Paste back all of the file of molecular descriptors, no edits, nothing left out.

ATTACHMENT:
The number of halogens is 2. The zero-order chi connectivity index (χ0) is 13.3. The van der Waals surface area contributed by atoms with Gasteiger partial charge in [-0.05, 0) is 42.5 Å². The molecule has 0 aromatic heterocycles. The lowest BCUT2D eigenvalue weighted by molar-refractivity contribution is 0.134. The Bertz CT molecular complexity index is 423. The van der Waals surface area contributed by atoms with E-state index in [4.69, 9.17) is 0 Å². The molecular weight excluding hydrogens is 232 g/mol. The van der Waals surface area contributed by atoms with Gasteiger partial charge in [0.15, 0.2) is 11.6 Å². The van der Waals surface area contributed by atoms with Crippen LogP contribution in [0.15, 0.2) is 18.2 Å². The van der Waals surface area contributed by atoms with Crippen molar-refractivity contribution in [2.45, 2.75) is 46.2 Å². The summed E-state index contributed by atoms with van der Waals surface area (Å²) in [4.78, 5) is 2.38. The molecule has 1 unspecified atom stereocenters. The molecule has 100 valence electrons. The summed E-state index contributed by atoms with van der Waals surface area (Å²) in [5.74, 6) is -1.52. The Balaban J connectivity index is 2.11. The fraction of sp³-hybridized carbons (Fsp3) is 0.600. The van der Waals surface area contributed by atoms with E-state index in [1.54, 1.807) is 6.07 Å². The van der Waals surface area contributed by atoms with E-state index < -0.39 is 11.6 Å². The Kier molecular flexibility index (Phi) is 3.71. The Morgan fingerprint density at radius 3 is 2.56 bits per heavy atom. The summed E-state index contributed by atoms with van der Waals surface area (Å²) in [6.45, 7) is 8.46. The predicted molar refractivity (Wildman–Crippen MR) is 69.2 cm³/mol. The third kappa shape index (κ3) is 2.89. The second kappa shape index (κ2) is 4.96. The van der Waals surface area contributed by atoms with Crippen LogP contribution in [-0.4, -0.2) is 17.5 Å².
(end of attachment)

The number of halogens is 2. The zero-order chi connectivity index (χ0) is 13.3. The van der Waals surface area contributed by atoms with Gasteiger partial charge in [-0.05, 0) is 42.5 Å². The molecule has 0 aromatic heterocycles. The lowest BCUT2D eigenvalue weighted by molar-refractivity contribution is 0.134. The Bertz CT molecular complexity index is 423. The van der Waals surface area contributed by atoms with E-state index in [4.69, 9.17) is 0 Å². The molecular weight excluding hydrogens is 232 g/mol. The van der Waals surface area contributed by atoms with Gasteiger partial charge in [0.15, 0.2) is 11.6 Å². The van der Waals surface area contributed by atoms with Crippen LogP contribution in [0.15, 0.2) is 18.2 Å². The van der Waals surface area contributed by atoms with Crippen molar-refractivity contribution in [2.45, 2.75) is 46.2 Å². The summed E-state index contributed by atoms with van der Waals surface area (Å²) in [4.78, 5) is 2.38. The molecule has 1 unspecified atom stereocenters. The molecule has 100 valence electrons. The summed E-state index contributed by atoms with van der Waals surface area (Å²) in [5.74, 6) is -1.52. The Balaban J connectivity index is 2.11. The fraction of sp³-hybridized carbons (Fsp3) is 0.600. The van der Waals surface area contributed by atoms with E-state index in [1.54, 1.807) is 6.07 Å². The van der Waals surface area contributed by atoms with E-state index < -0.39 is 11.6 Å². The Kier molecular flexibility index (Phi) is 3.71. The Morgan fingerprint density at radius 3 is 2.56 bits per heavy atom. The summed E-state index contributed by atoms with van der Waals surface area (Å²) in [6.45, 7) is 8.46. The predicted molar refractivity (Wildman–Crippen MR) is 69.2 cm³/mol. The third kappa shape index (κ3) is 2.89. The second kappa shape index (κ2) is 4.96. The van der Waals surface area contributed by atoms with Crippen LogP contribution in [-0.4, -0.2) is 17.5 Å².